The Everyday Magic of 'Samurai Egg'
Looking inside Yoshiyuki Momose's film for 'Modest Heroes.'
In the discourse around anime, outsize attention goes to a few big names — people like Hayao Miyazaki, Satoshi Kon and Isao Takahata. It’s hard to complain, given their talent. Yet they do cast a shadow over other skilled directors who deserve to stand out, but often don’t.
Yoshiyuki Momose (now 68) has spent his life beneath this shadow. Not many have had careers in anime as grand and underappreciated. He was a top animator by the ‘70s, and in the ‘80s began a decades-long relationship with Studio Ghibli.
Momose is often called Isao Takahata’s “right-hand man.”1 This isn’t an exaggeration. Starting with Grave of the Fireflies (1988), Momose became one of the main people who turned the vision of Takahata — who couldn’t really draw — into concrete images. The anime critic Ben Ettinger once wrote:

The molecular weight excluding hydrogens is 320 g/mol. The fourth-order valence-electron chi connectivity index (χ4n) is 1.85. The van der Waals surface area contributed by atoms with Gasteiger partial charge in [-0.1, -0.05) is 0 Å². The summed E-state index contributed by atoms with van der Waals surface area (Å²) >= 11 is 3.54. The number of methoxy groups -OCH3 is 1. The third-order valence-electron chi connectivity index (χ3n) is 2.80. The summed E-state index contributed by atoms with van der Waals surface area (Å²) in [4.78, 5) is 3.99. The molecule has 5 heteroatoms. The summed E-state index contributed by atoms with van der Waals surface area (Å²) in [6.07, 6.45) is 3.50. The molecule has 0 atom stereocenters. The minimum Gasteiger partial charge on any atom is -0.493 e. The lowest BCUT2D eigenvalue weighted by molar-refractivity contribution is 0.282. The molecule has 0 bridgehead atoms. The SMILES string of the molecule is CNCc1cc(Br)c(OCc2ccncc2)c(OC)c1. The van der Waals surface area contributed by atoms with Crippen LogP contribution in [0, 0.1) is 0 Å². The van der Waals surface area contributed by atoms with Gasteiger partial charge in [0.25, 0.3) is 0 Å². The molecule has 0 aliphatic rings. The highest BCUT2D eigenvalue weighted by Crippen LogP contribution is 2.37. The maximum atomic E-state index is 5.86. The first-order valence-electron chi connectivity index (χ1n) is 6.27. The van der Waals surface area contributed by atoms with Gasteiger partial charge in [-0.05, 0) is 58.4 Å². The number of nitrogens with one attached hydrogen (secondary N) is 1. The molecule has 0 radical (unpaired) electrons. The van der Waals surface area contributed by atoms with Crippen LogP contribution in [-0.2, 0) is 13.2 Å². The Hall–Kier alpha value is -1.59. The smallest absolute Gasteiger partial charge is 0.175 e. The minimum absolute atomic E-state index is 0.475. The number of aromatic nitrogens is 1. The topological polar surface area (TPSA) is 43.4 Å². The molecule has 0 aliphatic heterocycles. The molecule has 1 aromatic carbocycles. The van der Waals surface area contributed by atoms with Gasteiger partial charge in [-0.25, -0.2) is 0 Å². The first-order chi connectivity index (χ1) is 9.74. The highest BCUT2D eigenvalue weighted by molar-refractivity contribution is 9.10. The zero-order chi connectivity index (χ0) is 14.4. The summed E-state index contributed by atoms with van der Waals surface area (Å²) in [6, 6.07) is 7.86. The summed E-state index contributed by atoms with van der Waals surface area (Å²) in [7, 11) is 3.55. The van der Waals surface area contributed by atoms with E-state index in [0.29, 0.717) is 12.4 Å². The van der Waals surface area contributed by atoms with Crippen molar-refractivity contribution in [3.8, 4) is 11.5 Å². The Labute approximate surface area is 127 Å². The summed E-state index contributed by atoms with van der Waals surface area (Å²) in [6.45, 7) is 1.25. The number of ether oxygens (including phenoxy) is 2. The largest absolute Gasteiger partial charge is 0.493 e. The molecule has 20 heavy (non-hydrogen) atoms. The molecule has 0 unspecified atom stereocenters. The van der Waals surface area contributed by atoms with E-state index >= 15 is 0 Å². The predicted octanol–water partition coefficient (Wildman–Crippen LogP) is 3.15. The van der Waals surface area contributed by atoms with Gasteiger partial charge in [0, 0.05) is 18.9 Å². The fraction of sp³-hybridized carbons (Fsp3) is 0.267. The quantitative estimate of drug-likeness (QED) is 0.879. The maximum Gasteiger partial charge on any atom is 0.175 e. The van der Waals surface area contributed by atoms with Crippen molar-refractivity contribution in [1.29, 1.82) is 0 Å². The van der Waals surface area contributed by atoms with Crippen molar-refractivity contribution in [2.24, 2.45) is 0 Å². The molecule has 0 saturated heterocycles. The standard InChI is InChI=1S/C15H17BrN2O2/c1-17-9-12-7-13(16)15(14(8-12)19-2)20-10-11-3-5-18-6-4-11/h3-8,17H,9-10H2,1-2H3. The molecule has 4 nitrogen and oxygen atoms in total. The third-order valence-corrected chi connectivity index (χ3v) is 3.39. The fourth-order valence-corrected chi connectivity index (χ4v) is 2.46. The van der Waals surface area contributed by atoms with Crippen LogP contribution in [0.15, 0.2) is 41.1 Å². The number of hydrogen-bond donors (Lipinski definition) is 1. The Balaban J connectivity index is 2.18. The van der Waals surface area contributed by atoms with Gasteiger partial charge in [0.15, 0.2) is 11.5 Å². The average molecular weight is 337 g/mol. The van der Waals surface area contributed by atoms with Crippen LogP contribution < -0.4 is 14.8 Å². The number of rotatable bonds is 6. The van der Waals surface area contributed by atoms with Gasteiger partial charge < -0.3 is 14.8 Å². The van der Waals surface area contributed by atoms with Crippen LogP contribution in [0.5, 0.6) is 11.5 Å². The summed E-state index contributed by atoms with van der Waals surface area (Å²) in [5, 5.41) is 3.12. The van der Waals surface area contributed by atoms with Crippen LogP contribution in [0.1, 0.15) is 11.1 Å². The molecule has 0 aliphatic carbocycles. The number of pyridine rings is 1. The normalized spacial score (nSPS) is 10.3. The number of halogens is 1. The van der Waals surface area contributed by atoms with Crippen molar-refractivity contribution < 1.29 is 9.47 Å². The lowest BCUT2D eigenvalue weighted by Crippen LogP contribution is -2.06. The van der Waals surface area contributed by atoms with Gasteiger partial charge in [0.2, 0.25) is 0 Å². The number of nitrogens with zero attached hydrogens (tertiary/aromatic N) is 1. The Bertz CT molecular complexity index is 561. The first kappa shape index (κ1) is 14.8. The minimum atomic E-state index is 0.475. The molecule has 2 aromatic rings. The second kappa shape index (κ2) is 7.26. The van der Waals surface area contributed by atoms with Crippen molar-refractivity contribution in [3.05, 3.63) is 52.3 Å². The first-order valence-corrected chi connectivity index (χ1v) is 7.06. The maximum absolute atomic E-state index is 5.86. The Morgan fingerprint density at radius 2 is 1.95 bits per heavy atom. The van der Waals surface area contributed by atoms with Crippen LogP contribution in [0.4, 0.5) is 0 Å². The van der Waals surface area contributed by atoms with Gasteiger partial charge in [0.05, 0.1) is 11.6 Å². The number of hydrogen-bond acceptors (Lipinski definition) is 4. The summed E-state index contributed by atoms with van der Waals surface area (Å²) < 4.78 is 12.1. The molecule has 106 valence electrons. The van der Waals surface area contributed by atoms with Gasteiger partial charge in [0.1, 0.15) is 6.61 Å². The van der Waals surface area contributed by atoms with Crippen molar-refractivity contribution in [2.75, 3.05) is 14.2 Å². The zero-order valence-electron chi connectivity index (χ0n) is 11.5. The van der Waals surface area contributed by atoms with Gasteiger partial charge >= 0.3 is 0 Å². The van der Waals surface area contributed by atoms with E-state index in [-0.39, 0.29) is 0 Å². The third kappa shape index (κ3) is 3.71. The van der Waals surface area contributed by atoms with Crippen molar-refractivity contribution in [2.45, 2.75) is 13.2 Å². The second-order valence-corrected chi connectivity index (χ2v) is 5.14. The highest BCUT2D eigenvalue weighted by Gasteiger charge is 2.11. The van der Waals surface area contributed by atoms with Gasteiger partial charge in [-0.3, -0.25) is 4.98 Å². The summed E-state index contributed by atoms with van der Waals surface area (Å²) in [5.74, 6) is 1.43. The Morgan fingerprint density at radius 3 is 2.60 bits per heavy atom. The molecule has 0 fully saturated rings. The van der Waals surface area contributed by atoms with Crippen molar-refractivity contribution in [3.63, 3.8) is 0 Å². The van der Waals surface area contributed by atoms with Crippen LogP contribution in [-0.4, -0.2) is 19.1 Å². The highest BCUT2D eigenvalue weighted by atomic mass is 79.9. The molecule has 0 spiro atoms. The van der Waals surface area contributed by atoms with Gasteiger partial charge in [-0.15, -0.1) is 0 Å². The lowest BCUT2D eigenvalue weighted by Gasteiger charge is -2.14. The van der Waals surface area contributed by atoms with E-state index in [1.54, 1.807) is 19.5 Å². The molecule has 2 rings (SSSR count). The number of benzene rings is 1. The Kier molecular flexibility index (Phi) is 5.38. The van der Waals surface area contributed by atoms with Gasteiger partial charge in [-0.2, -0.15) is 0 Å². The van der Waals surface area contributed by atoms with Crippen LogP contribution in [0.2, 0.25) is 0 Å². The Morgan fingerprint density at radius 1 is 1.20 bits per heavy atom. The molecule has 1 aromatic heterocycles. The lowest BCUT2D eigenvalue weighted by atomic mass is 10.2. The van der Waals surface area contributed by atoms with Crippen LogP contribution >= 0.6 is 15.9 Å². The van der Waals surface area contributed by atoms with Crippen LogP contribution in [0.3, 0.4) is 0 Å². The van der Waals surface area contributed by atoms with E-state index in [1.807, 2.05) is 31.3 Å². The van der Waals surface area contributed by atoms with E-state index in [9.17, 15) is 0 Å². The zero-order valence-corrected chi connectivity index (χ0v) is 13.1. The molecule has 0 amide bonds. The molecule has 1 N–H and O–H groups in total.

I think few people grasp how important a role he played in bringing alive the realism of Takahata’s Grave of the Fireflies and Only Yesterday. In Grave of the Fireflies, he drew the image boards that depicted Seita and Setsuko in various situations, many of which went straight into the film, and he drew the storyboard that established the visuals for the entire film based on Takahata’s script. For Only Yesterday Momose had to create a massively detailed storyboard to account for the nuanced acting and setting. He laid down much of the acting at the storyboard stage. The film was a rare case of [prescoring] (voices recorded first), and he went to the length of shooting video of the voice actors speaking their parts so that he could incorporate the little tics of how they spoke their lines into the acting.
For the rest of Takahata’s life, Momose was there, 20 feet from stardom. He was irreplaceable on Pom Poko (1994) and My Neighbors the Yamadas (1999), and even contributed to The Tale of Princess Kaguya (2013). At the same time, Momose became a director himself — leading Ghibli projects like Judy Jedy, Let’s Eat at Home and the wildly unique Ghiblies Episode 2.
That’s the background to Samurai Egg, one of Momose’s best and most ambitious directorial works to date. It’s a gem that deserves a closer look.
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